County of Marin Health and Human Services

Public Health Newsletter June 2017

Public Health Newsletter June 2017
Marin County Public Health Newsletter Volume 4 - Issue 5 - June 2017
In this Issue: Fair | CPR | Shigella | Fentanyl | Message from the Public Health Officer
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A message to physicians and other health care providers from Marin County's Public Health Officer.

A Healthy County Fair

County fairs are not known for healthy food and drink.  The Marin County Fair is an exception.  Visit June 30 - July 4 to see why ours was named the healthiest fair by the Western Fairs Association in 2015.  Reflecting local values in health, the fair is smoke-free, all food vendors offer at least one healthy option, alcohol use is controlled, and there are regular healthy activities for all ages.  The Marin team shared their healthy fair model in this Growing Healthy Events Guide.

Staying Alive 

On June 10, over 1,600 people were trained in life-saving skills in Sidewalk CPR and Stop the Bleed at 19 venues throughout Marin County.  Bystander response is a key determinant of survival in life-threatening emergencies, and these annual trainings ensure our Marin residents are better prepared every year.  Congratulations to our EMS staff and EMTs / paramedics, nurses, doctors and Marin Medical Reserve Corps volunteers who stepped up again to save lives.  Clinicians interested in volunteering at future events can contact Karrie Groves at kgroves@marincounty.org.  Patients can be directed to visit heart.org/handsonlycpr to watch the Hands-Only CPR instructional video.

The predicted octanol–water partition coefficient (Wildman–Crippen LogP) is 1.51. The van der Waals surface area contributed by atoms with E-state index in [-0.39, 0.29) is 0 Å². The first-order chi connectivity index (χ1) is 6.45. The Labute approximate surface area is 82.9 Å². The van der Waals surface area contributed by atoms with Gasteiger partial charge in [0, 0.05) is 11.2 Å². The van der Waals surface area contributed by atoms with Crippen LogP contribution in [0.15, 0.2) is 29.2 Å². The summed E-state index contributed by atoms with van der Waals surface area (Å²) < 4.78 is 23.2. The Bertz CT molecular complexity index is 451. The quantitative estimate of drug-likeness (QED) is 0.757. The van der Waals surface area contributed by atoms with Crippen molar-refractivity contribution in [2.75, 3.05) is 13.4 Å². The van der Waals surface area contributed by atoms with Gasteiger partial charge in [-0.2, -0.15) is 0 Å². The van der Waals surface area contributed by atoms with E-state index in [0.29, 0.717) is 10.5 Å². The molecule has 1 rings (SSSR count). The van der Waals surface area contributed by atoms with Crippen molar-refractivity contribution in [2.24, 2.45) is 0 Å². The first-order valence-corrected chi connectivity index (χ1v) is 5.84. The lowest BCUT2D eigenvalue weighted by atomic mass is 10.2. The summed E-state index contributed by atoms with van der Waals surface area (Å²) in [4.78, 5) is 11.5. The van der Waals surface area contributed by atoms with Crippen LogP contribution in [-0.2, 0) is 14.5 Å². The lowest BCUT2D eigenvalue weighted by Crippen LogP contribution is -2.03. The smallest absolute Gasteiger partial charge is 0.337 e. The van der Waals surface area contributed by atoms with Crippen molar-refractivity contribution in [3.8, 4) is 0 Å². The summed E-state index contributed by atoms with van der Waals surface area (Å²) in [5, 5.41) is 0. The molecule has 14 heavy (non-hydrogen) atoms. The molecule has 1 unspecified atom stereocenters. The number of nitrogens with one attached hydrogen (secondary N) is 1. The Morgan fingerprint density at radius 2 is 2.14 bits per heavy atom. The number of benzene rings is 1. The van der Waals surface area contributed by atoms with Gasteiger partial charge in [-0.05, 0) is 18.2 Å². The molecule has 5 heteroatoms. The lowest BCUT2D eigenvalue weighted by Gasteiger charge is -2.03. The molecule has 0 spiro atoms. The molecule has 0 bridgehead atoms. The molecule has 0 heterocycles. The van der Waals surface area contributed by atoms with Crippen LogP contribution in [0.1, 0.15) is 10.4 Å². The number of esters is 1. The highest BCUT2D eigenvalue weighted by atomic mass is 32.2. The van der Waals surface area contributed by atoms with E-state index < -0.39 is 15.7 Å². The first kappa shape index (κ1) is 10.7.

Cipro Resistance - Shigella

Shigella isolates across the U.S. are showing new resistance to quinolones.  The CDC is now recommending clinicians order a stool culture and antimicrobial susceptibility testing when Shigella is suspected; reserve antibiotic therapy for patients for whom it is clinically indicated or when treatment is advised in an outbreak setting.   Marin County Public Health will communicate relevant local incidence and resistance patterns to you, our clinicians.  Quinolone-resistant strains are commonly resistant to other standard agents, including azithromycin, trimethoprim-sulfamethoxazole, amoxicillin-clavulanate and ampicillin.  For more information, visit the CDC's Health Alert Network.

Occupational Fentanyl Exposure

Very high potency opioids, such as fentanyl and carfentanil, may pose a contact hazard to medical personnel and first responders who may handle these compounds.  Recently in California, fentanyl and its analogs have been found in other drugs, including heroin, methamphetamine, cocaine, and counterfeit pills made to look like prescription medications, such as alprazolam (Xanax).  To address this concern, Marin County Public Health issued this communication last week to Emergency Medical Services providers.

Message from the Public Health Officer

Matthew Willis Marin County PHO HeadshotAs health care providers, we are facing uncertainty about the systems in which we provide care.  Pending federal decisions may significantly impact our capacity to care for all residents.  When access is threatened, the value of disease prevention is even more clear.  Regardless of the outcome in Washington, as stewards of health for our community, we will remain engaged and responsive to the needs of all in Marin.  Thank you for your excellent standards of care.
Warm Regards,
Matt Willis
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Copyright (c) 2017
Matthew Willis MD, MPH
Marin County Public Health Officer
mwillis@marincounty.org
(415) 473-4163
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